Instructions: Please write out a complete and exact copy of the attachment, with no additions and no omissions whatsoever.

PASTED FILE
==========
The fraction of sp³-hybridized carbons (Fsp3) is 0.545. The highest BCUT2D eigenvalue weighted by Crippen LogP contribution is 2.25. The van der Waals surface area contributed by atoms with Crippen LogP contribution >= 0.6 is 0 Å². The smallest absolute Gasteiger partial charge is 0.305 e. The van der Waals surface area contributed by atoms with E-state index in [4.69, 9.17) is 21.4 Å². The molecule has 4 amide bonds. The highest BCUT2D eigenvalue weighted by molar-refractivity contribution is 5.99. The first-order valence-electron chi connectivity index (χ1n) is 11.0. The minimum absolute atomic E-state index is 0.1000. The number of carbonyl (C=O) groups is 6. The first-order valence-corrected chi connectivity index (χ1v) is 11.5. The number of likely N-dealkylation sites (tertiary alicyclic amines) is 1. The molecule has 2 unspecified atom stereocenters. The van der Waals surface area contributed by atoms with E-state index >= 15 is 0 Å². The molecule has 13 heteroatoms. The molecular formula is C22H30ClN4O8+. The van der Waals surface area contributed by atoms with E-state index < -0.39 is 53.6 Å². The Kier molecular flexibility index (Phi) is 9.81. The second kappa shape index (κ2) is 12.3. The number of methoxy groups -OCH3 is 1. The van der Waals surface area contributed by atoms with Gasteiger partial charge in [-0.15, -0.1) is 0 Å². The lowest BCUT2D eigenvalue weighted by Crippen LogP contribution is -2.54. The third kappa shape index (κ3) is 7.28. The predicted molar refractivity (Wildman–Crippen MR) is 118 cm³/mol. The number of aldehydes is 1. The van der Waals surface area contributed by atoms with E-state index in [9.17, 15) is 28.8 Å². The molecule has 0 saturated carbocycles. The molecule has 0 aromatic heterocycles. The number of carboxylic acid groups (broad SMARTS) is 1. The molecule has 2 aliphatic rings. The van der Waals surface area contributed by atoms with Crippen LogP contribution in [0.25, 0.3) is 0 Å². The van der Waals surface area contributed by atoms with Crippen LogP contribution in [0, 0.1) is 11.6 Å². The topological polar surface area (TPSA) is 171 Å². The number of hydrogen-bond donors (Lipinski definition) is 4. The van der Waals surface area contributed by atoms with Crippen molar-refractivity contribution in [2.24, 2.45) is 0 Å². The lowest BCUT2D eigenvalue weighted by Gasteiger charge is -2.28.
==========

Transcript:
The fraction of sp³-hybridized carbons (Fsp3) is 0.545. The highest BCUT2D eigenvalue weighted by Crippen LogP contribution is 2.25. The van der Waals surface area contributed by atoms with Crippen LogP contribution >= 0.6 is 0 Å². The smallest absolute Gasteiger partial charge is 0.305 e. The van der Waals surface area contributed by atoms with E-state index in [4.69, 9.17) is 21.4 Å². The molecule has 4 amide bonds. The highest BCUT2D eigenvalue weighted by molar-refractivity contribution is 5.99. The first-order valence-electron chi connectivity index (χ1n) is 11.0. The minimum absolute atomic E-state index is 0.1000. The number of carbonyl (C=O) groups is 6. The first-order valence-corrected chi connectivity index (χ1v) is 11.5. The number of likely N-dealkylation sites (tertiary alicyclic amines) is 1. The molecule has 2 unspecified atom stereocenters. The van der Waals surface area contributed by atoms with E-state index >= 15 is 0 Å². The molecule has 13 heteroatoms. The molecular formula is C22H30ClN4O8+. The van der Waals surface area contributed by atoms with E-state index < -0.39 is 53.6 Å². The Kier molecular flexibility index (Phi) is 9.81. The second kappa shape index (κ2) is 12.3. The number of methoxy groups -OCH3 is 1. The van der Waals surface area contributed by atoms with Gasteiger partial charge in [-0.15, -0.1) is 0 Å². The lowest BCUT2D eigenvalue weighted by Crippen LogP contribution is -2.54. The third kappa shape index (κ3) is 7.28. The predicted molar refractivity (Wildman–Crippen MR) is 118 cm³/mol. The number of aldehydes is 1. The van der Waals surface area contributed by atoms with E-state index in [9.17, 15) is 28.8 Å². The molecule has 0 saturated carbocycles. The molecule has 0 aromatic heterocycles. The number of carboxylic acid groups (broad SMARTS) is 1. The molecule has 2 aliphatic rings. The van der Waals surface area contributed by atoms with Crippen LogP contribution in [0.25, 0.3) is 0 Å². The van der Waals surface area contributed by atoms with Crippen LogP contribution in [0, 0.1) is 11.6 Å². The topological polar surface area (TPSA) is 171 Å². The number of hydrogen-bond donors (Lipinski definition) is 4. The van der Waals surface area contributed by atoms with Crippen molar-refractivity contribution in [2.24, 2.45) is 0 Å². The lowest BCUT2D eigenvalue weighted by Gasteiger charge is -2.28.